Adobe Flash has long been the way to watch videos or create interactive content on the web. From the early 2000s all-Flash website templates to the modern day YouTube video collection, Flash is present everywhere you turn on the Internet, but some say its days are numbered. HTML5, a new version of the programming language of the Internet, has been hailed by Apple as a superior alternative, capable of making Flash irrelevant by allowing people to watch videos in their browsers without having to install special software. Though it is said by Apple to use less computer resources and reduce the lag associated with Flash-heavy content, the actual research on the efficiency of HTML5 is still a mixed bag. Today we uncover the findings of various HTML5 vs Flash "stress tests" and explore the future of this new turf war.
It's no secret that Apple CEO Steve Jobs has never been a fan of Adobe. The rivalry was ignited with Apple released the iPhone without Flash support, which both limited the capabilities of application developers and hindered the web-surfing experience for users. Though they've taken heat over the decision, Jobs remains resolute in his conviction that HTML5 is the superior technology. In an interview at the 2010 D8 conference, Jobs commented that "[Apple] picks the things that look like they're going to be the right horses to ride going forward, and Flash looks like the technology that had its day and is waning, and HTML5 looks like the technology that's really on the ascendency right now."
The iPhone was only the beginning. It wasn't until the Apple released their iPad tablet computer without support for Flash that Adobe started crying foul play. "We believe that Apple...has taken a step that could undermine this next chapter of the web," they announced in a press release, and immediately began running anti-Apple advertising campaigns. So with Apple's supported HTML5 in one corner and Adobe's Flash in the other, how has the battle been turning out?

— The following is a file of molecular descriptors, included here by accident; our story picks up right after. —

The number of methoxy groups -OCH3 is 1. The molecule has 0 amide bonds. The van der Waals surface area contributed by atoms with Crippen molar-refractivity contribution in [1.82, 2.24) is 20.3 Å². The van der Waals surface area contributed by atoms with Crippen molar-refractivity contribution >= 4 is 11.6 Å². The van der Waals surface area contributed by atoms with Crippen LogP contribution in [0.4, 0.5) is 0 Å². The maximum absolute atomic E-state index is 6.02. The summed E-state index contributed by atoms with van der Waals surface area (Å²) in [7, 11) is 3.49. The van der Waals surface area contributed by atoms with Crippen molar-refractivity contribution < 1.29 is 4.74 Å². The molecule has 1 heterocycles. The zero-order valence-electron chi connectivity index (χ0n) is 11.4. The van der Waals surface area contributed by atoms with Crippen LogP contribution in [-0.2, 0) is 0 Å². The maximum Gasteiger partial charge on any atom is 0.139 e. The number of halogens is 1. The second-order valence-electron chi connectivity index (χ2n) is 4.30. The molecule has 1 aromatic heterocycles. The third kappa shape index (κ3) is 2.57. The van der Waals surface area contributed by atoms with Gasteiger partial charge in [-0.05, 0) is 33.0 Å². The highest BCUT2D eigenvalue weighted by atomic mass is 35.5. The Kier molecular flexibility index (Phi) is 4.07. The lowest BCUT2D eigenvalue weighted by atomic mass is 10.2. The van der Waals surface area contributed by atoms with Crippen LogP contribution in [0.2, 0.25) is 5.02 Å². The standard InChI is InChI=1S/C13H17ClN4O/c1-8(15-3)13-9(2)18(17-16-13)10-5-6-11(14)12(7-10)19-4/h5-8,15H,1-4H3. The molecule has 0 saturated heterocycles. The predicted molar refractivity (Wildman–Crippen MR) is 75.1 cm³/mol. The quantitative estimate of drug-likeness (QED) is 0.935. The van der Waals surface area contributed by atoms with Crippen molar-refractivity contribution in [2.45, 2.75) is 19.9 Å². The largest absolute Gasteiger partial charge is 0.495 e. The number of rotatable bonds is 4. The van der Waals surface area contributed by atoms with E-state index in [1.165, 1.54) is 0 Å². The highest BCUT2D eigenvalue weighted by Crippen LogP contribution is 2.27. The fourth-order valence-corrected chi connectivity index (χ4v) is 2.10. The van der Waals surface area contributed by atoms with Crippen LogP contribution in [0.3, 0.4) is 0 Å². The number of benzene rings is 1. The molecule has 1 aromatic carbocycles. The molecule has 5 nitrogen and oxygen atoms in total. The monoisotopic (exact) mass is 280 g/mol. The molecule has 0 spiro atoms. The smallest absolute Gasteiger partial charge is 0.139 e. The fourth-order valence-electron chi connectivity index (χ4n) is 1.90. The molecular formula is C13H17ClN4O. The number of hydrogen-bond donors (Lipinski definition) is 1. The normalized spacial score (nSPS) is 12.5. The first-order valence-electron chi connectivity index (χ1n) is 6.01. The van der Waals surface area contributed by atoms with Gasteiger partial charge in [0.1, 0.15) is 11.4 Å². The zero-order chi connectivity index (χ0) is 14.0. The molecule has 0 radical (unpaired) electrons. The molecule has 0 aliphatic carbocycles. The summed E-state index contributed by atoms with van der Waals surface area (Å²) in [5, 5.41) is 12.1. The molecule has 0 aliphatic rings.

One of the rumors circling tech fields about HTML5 is that it will uses less CPU resources than Flash, which likely came from Steve Jobs calling Flash a "CPU hog," but is it really? The answer relies entirely on what system and browser you run your tests with. An article published by ReadWriteWeb discusses the results of a battery of CPU power consumption tests between the two tools.
On a Mac, it was discovered that HTML5 was superior when surfing with the Safari web browser, using only 12.39% CPU while Flash 10.1 used 32.07%. The difference is so striking at first that it seems like Steve Jobs was correct in his assertions, until the same tests were run using Google Chrome. These results told an entirely different story, showing that both HTML5 and Flash were equally matched, using about 50% CPU. Finally, benchmarks were run using the popular Mozilla Firefox browser and results similar to Safari were found.